A burlesque performer, a pole dancer and an erotic writer walk into a…
And that’s how I found myself in a truly remarkable conversation with dancers Judith Vandepeer and Makeda Smith, hosted by Michela Di Carlo of CrunchyTales Magazine. In ordinary life, CrunchyTales holds in-person panel discussions several times a year in England and Italy. But in this time of social distancing the video forum was great fun and allows women all over the world to join the conversation. Women who discovered a creative passion after midlife were interviewed about their vivid sexy older life, and how they go about raining the profile of older women. We also talked about helping other women pursue their passion and creativity.
I was honored to meet them and hope you’ll enjoy the conversation as well.
Judith Vandepeer (otherwise known as Pupin Devert) took up burlesque performance after menopause. “I’m quite childish at heart,” she says. “I’m a big grownup teenager and that’s never going to change.” Asked about growing older, she says, “There are challenges that you deal with about people’s perceptions of you.” But for Judith, the key is “adapting, to work on the strengths you have as an older woman. It’s about adaptation.” She stopped dyeing her hair eighteen months ago. Her attitude was, “Let’s see what comes out.” And her silver locks have become a teaching advantage onstage. “In performances, it twists people’s perception. I start with a hat on and do a gray reveal. You can be quite playful with your gray hair, which I like.”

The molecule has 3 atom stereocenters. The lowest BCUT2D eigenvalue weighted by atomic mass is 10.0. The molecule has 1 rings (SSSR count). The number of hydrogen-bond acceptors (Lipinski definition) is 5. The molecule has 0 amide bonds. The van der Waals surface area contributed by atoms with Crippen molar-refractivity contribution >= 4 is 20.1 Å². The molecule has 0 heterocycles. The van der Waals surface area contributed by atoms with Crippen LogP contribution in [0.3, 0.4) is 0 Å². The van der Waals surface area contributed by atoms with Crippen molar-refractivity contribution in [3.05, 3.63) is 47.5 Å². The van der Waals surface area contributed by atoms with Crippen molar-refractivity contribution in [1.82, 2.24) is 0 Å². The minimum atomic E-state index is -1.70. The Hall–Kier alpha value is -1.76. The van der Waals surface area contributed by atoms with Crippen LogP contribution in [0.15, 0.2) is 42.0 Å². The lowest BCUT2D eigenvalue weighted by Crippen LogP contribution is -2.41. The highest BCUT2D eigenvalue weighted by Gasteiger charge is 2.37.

Judith had loved dance as a young woman but got out of the habit. Then she went to a six-week burlesque course.
“As soon as I’d been there ten minutes, I knew This is for me!” She began applying to casting calls and said it was so much fun. The world of burlesque turned out to be incredibly varied, including comedy and eroticism as well as traditional burlesque. And people of all ages and genders are involved. She loves the creativity. “It’s a wonderful sparkly fantasy world and I love it!”
The burlesque audience includes many women, many of whom are older. They come up to Judith after her shows and tell her how important it is to them to see someone their age on the stage. “Some want to get into [burlesque] but it’s also about visibility – seeing themselves portrayed in a sexy positive way.”
Judith continues to challenge burlesque to become more inclusive of older performers. However, she emphasizes that the world of burlesque honors its veterans. “Older performers up to their 80s are very important to the burlesque scene.”
In this stage of her life, Judith feels liberated from caring so much about what people think.
“People ask, would you like to have started burlesque earlier? And my answer is no. I would have cared a lot more about what people thought. Now I don’t care. I care about expression. A lot of people at an older age get to a point where they are liberated in their own skin and from their own skin. It’s about your sexuality from within. What you look like physically is not really the point.”
Makeda Smith, whose moniker on social media is “FlyingOver50,” does not feel she has left her youth behind at age 59. “My youth has been enhanced. Aging is a whole different level of youth. In my youth I carried so many insecurities and now I’m just grounded.”
Like Judith, Makeda likes the word adaptation more than challenges. “I remember when I first started getting gray hair it was challenging,” she says, but these days Makeda is a blonde-haired dancer.